A well-meaning but dismissive comment about Luddites over at Eschaton the other day reminded me what a shame it is that so few people on the Left understand who the Luddites were and what they did. The term is almost universally pejorative, a situation I think has to do more with the winners writing the history books than with any unforgivable flaw in Luddite thinking. Of course there can be differing views of the effectiveness and even the morality of the Luddites, but to dismiss them as irrational technophobes is to take the wrong side in a battle that continues today.
Though it refers to a specific revolutionary group active circa 1812, "Luddites" has become a blanket term for various groups of radicalized peasants who, during and for decades after the Napoleonic Wars, had been gradually divested of their land, thrown out of their employment, and turned into paupers. Luddites, properly so called, were concerned mainly with the textile trade. The "Swing" rebellion, which flared up as the Luddite rebellion disintegrated, was concerned with agriculture. Both groups broke machines in protest of labor conditions, though neither originated the practice.
Machine-breaking was accompanied by a demand for higher wages and full employment, and had nothing to do with technophobia. It was sporadic, too, especially during the Swing rebellion; arson, though itself rare, was far more common in those years. The machines chosen for destruction were those deemed "hurtful to commonality"; other machines were left alone.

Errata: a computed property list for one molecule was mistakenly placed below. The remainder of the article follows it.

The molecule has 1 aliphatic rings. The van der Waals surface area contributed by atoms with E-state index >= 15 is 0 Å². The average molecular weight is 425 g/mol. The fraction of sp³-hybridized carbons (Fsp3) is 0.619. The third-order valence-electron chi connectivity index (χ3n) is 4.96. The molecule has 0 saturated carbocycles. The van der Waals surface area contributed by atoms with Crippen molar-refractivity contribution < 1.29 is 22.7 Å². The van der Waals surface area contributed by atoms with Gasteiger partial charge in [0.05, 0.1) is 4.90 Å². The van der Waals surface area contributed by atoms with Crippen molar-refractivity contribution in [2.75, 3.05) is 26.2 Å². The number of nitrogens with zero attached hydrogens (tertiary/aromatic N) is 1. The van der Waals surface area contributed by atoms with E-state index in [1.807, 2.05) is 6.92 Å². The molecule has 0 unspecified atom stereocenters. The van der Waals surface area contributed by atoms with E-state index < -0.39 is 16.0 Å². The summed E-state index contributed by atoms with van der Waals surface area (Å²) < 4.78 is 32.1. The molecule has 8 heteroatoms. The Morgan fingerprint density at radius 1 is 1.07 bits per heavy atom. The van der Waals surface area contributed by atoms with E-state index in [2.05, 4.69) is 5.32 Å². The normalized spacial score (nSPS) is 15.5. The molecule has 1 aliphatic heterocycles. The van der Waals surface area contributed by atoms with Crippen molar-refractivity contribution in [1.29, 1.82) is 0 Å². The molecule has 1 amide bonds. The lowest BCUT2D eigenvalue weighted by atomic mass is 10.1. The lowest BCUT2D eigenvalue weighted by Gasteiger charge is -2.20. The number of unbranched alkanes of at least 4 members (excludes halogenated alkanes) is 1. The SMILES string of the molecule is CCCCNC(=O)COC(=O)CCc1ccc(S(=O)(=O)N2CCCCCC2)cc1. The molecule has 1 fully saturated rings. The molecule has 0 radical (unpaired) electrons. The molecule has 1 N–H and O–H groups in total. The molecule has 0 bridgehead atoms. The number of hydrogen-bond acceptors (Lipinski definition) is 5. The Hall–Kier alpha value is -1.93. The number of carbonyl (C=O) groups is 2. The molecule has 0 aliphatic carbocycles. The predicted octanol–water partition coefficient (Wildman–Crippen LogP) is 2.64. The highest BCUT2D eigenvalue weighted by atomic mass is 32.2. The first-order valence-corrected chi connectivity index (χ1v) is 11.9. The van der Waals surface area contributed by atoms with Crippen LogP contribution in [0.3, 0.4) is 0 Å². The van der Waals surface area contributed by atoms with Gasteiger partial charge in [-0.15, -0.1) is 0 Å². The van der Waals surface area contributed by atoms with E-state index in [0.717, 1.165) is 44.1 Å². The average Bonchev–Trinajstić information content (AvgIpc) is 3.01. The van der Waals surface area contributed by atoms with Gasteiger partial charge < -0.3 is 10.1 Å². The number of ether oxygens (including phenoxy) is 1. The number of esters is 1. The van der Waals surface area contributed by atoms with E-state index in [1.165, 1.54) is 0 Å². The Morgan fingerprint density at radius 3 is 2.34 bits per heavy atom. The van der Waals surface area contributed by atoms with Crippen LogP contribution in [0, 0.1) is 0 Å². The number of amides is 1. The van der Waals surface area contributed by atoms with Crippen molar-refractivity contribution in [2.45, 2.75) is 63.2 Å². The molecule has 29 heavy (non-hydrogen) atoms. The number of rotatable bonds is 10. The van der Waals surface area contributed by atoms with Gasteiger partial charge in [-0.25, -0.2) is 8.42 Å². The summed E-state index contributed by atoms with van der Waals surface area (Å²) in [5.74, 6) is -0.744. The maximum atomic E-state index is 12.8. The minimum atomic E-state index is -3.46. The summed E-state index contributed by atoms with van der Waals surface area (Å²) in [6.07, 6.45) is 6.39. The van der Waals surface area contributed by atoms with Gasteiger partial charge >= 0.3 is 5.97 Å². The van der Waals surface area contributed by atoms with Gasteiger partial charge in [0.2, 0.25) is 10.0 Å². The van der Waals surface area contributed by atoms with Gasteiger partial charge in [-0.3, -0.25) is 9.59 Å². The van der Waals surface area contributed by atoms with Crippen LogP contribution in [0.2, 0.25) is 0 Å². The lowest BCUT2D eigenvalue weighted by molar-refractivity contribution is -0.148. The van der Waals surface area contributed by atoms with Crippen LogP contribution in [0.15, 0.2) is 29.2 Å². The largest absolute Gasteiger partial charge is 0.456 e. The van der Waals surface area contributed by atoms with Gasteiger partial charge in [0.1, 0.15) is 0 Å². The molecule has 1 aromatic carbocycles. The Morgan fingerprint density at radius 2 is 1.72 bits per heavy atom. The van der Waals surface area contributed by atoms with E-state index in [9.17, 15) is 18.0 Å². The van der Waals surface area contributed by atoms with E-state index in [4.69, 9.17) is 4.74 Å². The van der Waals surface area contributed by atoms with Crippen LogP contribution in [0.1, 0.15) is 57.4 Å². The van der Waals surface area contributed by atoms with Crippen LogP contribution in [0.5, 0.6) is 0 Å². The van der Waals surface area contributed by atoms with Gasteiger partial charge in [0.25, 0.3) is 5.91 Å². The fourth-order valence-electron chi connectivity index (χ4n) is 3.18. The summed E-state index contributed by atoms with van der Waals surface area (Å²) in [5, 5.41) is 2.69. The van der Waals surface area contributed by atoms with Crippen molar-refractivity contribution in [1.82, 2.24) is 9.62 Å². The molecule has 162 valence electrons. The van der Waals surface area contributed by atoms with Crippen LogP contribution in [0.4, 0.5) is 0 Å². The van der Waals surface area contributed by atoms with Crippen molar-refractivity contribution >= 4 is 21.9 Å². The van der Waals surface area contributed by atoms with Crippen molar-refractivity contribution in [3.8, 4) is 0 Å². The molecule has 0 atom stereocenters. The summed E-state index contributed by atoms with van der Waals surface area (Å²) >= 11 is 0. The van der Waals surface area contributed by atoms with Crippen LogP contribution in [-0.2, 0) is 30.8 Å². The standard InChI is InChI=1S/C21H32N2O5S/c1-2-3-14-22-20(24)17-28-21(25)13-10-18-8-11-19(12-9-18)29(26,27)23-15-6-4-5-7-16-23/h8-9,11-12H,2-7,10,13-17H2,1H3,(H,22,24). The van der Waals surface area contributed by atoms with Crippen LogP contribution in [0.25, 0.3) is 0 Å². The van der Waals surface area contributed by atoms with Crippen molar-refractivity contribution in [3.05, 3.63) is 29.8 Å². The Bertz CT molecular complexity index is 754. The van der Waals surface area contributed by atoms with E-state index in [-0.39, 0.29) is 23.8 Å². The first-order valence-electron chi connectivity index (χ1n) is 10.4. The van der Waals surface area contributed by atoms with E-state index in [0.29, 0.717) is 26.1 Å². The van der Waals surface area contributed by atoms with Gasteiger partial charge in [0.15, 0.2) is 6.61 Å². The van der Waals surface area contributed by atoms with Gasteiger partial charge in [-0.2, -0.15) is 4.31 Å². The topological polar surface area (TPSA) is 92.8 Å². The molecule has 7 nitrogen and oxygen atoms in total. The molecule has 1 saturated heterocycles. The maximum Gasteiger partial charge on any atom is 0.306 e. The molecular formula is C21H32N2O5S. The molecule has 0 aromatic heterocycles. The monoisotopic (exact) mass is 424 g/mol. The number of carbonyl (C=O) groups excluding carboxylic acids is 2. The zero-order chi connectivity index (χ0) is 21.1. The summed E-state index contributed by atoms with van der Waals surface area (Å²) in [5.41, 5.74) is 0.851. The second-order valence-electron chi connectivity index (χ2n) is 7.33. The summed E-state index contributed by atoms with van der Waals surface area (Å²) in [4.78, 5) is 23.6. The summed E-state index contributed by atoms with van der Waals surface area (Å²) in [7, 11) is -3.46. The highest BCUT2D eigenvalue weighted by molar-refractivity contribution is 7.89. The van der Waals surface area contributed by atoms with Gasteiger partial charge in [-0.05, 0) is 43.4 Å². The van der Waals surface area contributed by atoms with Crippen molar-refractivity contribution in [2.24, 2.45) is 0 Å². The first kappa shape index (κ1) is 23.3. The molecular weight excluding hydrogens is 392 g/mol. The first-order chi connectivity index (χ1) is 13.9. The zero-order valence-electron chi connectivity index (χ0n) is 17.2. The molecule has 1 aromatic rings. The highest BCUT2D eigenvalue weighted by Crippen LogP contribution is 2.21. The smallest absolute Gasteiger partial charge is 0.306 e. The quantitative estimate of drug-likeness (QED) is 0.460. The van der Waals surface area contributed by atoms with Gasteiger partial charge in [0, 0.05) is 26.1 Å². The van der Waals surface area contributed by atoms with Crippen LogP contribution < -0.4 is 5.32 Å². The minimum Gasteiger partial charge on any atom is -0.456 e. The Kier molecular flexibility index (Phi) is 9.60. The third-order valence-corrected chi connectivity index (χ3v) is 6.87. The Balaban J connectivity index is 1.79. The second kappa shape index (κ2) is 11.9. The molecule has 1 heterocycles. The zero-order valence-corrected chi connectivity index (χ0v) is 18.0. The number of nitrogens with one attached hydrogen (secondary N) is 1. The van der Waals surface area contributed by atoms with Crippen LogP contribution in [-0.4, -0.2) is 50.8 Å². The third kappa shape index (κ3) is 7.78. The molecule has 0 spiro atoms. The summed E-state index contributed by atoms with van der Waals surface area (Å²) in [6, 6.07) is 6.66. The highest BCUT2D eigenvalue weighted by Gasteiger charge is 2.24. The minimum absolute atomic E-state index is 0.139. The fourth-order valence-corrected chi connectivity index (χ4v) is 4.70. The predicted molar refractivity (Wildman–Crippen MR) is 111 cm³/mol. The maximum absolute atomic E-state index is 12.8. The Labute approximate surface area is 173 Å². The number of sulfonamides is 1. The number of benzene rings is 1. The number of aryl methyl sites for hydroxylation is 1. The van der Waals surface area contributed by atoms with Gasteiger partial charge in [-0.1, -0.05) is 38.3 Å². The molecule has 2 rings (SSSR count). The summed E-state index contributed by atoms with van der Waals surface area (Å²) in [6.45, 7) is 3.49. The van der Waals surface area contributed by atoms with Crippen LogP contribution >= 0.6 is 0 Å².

The radicals' objection to spinning-jennies and threshing machines was neither superstitious, nor ignorant, nor even confined to the laboring classes. In November of 1830, at the height of the Swing rebellion, a group of magistrates wrote an open letter to the "Owners and Occupiers of Lands," asking them "to discontinue the use of Threshing Machines, and to increase the Wages of Labour to Ten Shillings a week for able bodied men."
Earlier, the poets Shelley and Byron had applauded the Luddites; on his first day in the House of Lords, Byron spoke out against anti-Luddite legislation, which had caused children as young as 12 to be hanged for machine-breaking. He said,
While these outrages must be admitted to exist to an alarming extent, it cannot be denied that they have arisen from circumstances of almost unparalleled distress: the perseverance of these miserable men in their proceedings tends to prove that nothing but absolute want could have driven a large, and once honest and industrious, body of the people into the commission of excesses so hazardous to themselves, their families and the community.In his 1816 poem "Song for the Luddites," Byron was far more blunt: "Down with all Kings but King Ludd!"
In 1819, William Cobbett's discussion of the Luddite revolt also condemned the "almost unparalleled distress" of English peasant laborers, in words which have a certain resonance today:
Society ought not to exist, if not for the benefit of the whole. It is and must be against the law of nature, if it exists for the benefit of the few and for the misery of the many. I say, then, distinctly, that a society, in which the common labourer...cannot secure a sufficiency of food and raiment, is a society which ought not to exist; a society contrary to the law of nature; a society whose compact is dissolved.There's an excellent (but expensive!) new book compiling primary Luddite texts; you can find it here.